complaints about the bar lodged by neighbors at the public hearing.

Strategies: Indiana Feminists Block “Girls Gone Wild”; Berlin Resident
Fights Strip Club Liquor License with Remonstrance Petition

…Berlin, CT newspaper The Berlin Citizen on January 25 named
resident Kurt Kemmling their “Citizen of the Year” for his fight to
stop the Infra Red Café, a topless bar, from getting back their liquor

The Infra Red Café on New Britain Avenue featured topless
dancers and had been the site of numerous incidents of criminal
activity, such as underage dancers, fights that included weapons, noise
problems and numerous infractions of a lesser nature.

Appeals Court Upholds Daytona Zoning and Public Nudity Ordinances; No
Grandfathering for Lollipop’s Gentlemen’s Club; Rebutting Daniel Linz
(emphasis added)
…Ordinance 81-334 cites two Supreme Court decisions, New York State Liquor Authority v. Bellanca, 452 U.S. 714 (1981) (per curiam), and California v. LaRue, 409 U.S. 109 (1972), both of which upheld prohibitions on nude dancing in establishments that serve alcohol. See Bellanca, 452 U.S. at 718 (upholding statute where the legislature had found that “[c]ommon sense indicates that any form of nudity coupled with alcohol in a public place begets undesirable behavior”); LaRue,
409 U.S. at 118-19 (“The . . . conclusion . . . that certain sexual
performances and the dispensation of liquor by the drink ought not to
occur at premises that have licenses was not an irrational one.”)

Langston testified that live nude and seminude entertainment
businesses “promote and perpetuate urban decay” and that “adult
businesses have impacted on crime in the area surrounding Daytona
Id. at 547. Smith, who as an assistant state
attorney had prosecuted drug and prostitution offenses in Daytona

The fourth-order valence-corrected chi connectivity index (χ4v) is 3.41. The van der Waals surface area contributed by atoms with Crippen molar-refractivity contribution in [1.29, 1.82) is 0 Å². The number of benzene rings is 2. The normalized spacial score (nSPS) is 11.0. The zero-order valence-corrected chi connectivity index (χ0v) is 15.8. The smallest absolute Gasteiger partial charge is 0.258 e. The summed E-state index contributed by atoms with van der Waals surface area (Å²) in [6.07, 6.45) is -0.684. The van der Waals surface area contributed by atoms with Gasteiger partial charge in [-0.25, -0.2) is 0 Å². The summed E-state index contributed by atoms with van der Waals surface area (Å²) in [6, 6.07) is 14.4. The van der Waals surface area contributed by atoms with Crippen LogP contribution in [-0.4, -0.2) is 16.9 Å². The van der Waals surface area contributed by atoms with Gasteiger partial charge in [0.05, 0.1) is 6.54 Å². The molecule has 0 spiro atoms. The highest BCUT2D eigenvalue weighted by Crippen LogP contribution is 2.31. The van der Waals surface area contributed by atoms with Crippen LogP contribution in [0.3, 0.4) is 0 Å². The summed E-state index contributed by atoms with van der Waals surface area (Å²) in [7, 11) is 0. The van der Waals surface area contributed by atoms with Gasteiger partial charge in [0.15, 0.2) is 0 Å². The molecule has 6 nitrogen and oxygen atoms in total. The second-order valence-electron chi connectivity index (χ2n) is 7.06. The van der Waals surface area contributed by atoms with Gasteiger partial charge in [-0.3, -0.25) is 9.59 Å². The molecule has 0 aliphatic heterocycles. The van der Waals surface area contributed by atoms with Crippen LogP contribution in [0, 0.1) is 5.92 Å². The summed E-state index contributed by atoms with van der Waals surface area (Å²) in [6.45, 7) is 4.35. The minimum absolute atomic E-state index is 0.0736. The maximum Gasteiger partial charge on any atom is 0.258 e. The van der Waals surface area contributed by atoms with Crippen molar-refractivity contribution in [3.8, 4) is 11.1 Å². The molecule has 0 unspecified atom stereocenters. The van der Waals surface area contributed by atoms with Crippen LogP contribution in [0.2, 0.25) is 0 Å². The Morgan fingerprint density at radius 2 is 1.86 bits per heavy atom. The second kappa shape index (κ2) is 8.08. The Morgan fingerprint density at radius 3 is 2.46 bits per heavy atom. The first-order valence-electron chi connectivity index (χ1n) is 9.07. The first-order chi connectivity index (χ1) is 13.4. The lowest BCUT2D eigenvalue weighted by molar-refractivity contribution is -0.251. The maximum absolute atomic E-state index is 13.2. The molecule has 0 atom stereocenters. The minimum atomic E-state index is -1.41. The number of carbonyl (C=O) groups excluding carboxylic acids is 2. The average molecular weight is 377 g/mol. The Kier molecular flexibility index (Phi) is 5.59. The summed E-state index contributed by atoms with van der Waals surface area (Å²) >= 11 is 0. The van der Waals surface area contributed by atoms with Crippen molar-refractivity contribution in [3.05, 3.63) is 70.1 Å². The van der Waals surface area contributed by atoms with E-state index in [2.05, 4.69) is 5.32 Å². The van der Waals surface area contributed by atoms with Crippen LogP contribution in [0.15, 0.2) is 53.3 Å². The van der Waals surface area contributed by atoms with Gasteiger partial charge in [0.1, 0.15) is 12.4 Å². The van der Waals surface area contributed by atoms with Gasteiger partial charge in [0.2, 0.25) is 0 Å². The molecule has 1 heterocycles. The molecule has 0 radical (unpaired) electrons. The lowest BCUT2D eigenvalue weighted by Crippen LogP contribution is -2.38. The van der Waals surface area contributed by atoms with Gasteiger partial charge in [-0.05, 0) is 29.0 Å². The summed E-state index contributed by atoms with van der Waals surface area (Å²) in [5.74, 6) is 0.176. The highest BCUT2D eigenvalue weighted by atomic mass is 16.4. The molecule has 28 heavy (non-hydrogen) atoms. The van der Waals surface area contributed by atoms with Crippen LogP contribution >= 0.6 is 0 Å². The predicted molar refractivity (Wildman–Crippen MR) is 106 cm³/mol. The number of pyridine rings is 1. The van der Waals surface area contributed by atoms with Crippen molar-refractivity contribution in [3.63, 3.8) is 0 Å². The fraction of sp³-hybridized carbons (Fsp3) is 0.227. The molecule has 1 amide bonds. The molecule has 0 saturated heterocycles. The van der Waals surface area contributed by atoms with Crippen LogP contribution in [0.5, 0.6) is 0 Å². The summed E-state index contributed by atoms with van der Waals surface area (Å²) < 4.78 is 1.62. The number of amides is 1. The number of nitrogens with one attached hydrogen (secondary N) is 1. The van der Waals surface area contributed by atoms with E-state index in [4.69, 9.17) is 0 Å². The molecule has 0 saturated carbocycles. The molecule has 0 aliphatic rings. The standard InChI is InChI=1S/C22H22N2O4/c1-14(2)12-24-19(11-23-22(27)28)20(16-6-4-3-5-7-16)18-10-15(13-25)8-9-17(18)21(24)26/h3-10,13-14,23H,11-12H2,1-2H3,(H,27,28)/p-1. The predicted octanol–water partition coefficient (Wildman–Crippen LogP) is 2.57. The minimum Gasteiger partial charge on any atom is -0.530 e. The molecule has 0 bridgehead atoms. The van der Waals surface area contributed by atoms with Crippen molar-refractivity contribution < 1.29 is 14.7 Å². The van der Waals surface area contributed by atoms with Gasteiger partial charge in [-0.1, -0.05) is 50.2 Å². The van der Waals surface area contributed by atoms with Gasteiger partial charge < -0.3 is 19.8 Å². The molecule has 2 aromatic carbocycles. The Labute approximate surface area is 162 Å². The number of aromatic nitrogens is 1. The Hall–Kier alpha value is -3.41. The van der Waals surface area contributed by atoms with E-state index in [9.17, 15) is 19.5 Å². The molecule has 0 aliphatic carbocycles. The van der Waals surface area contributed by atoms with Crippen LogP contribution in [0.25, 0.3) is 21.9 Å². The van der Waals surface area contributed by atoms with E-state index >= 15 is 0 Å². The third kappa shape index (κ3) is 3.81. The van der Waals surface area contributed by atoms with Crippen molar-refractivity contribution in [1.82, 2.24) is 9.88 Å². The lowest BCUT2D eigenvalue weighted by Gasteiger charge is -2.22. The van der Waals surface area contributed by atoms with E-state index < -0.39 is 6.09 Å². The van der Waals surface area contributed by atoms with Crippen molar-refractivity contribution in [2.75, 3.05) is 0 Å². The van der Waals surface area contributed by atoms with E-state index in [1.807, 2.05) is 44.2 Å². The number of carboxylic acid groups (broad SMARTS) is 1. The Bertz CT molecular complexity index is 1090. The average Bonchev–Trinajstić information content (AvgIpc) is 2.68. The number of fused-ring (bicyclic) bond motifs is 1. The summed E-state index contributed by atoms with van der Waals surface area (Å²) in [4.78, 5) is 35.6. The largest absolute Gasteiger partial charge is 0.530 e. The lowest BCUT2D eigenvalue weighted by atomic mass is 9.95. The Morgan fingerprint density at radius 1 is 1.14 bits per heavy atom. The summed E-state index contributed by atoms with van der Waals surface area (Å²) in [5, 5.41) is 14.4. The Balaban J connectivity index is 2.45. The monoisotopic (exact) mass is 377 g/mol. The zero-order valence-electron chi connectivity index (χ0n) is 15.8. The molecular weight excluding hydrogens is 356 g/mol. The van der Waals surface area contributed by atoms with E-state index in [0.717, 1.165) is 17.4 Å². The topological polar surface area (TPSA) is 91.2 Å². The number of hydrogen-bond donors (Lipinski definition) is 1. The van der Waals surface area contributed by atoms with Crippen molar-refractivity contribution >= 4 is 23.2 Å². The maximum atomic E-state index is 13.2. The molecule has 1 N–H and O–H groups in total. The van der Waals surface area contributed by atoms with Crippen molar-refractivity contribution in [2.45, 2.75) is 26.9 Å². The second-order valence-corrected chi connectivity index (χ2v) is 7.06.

Beach, concurred that “there were more drug and prostitution offenses in topless bars than in other bars.” Id. at 548.

the First Amendment does not prevent a city from limiting the venues where dancers may communicate their erotic message

of Minnesota, Report of the Attorney General’s Working Group on the
Regulation of Sexually Oriented Businesses, Office of the Attorney
General (June 6, 1989)

This is a seminal work which investigates
the secondary effects of adult businesses from a number of different
research perspectives. Not only is the effect on crime included, so is
the effect on neighborhood disorganization and disorder, as are the
effects on property values addressed. The New York study also concluded
that business locations with adult-oriented businesses had a
significant loss of sales tax collections (42%) as compared to control
areas. Studies of Minneapolis, St. Paul, Indianapolis, Phoenix, and Los
Angeles are cited. RICO and organized criminal elements of the industry
are also discussed. It was found that dramatic increases in crime rates
were directly associated with the introduction of adult-oriented
businesses into any community studied. Evidence is articulated
indicating that property crimes were forty to fifty percent higher, and
sex-related crimes were found to be seventy to as much as 500 percent
higher–depending upon the municipality. Other non-crime community
issues are also discussed.

Seattle, WA, 1989 (PDF)